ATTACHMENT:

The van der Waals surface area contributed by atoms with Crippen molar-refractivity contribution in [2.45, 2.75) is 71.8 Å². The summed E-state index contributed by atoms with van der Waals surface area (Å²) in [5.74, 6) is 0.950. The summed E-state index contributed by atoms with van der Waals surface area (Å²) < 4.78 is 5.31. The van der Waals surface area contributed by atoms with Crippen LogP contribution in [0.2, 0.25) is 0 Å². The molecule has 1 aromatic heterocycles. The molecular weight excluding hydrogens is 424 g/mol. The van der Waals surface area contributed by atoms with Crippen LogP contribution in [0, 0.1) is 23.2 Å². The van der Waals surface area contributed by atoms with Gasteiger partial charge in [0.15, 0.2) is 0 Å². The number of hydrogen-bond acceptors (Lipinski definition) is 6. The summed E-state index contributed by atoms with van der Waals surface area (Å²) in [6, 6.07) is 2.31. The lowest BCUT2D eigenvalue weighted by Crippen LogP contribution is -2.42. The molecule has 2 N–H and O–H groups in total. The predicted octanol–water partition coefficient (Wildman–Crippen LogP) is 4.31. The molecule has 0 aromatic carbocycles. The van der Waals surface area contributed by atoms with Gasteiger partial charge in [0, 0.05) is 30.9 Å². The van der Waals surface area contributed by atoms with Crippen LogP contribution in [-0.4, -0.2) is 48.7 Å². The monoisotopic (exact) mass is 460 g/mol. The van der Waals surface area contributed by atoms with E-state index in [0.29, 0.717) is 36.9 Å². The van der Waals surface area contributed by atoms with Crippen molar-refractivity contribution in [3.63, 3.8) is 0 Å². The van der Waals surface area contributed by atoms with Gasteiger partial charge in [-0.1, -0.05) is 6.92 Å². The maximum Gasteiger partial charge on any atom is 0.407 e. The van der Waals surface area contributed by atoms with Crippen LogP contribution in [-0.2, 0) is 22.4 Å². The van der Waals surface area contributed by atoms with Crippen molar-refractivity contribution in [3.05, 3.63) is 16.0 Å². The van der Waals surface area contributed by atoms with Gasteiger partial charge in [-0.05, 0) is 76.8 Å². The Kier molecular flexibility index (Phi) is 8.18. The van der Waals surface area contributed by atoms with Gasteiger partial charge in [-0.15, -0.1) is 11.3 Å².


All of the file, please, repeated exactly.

The van der Waals surface area contributed by atoms with Crippen molar-refractivity contribution in [2.45, 2.75) is 71.8 Å². The summed E-state index contributed by atoms with van der Waals surface area (Å²) in [5.74, 6) is 0.950. The summed E-state index contributed by atoms with van der Waals surface area (Å²) < 4.78 is 5.31. The van der Waals surface area contributed by atoms with Crippen LogP contribution in [0.2, 0.25) is 0 Å². The molecule has 1 aromatic heterocycles. The molecular weight excluding hydrogens is 424 g/mol. The van der Waals surface area contributed by atoms with Crippen LogP contribution in [0, 0.1) is 23.2 Å². The van der Waals surface area contributed by atoms with Gasteiger partial charge in [0.15, 0.2) is 0 Å². The number of hydrogen-bond acceptors (Lipinski definition) is 6. The summed E-state index contributed by atoms with van der Waals surface area (Å²) in [6, 6.07) is 2.31. The lowest BCUT2D eigenvalue weighted by Crippen LogP contribution is -2.42. The molecule has 2 N–H and O–H groups in total. The predicted octanol–water partition coefficient (Wildman–Crippen LogP) is 4.31. The molecule has 0 aromatic carbocycles. The van der Waals surface area contributed by atoms with Gasteiger partial charge in [0, 0.05) is 30.9 Å². The van der Waals surface area contributed by atoms with Crippen LogP contribution in [-0.4, -0.2) is 48.7 Å². The monoisotopic (exact) mass is 460 g/mol. The van der Waals surface area contributed by atoms with E-state index in [0.29, 0.717) is 36.9 Å². The van der Waals surface area contributed by atoms with Crippen molar-refractivity contribution in [3.63, 3.8) is 0 Å². The van der Waals surface area contributed by atoms with Gasteiger partial charge in [-0.1, -0.05) is 6.92 Å². The maximum Gasteiger partial charge on any atom is 0.407 e. The van der Waals surface area contributed by atoms with Crippen LogP contribution in [-0.2, 0) is 22.4 Å². The van der Waals surface area contributed by atoms with Crippen molar-refractivity contribution in [3.05, 3.63) is 16.0 Å². The van der Waals surface area contributed by atoms with Gasteiger partial charge in [-0.05, 0) is 76.8 Å². The Kier molecular flexibility index (Phi) is 8.18. The van der Waals surface area contributed by atoms with Gasteiger partial charge in [-0.15, -0.1) is 11.3 Å².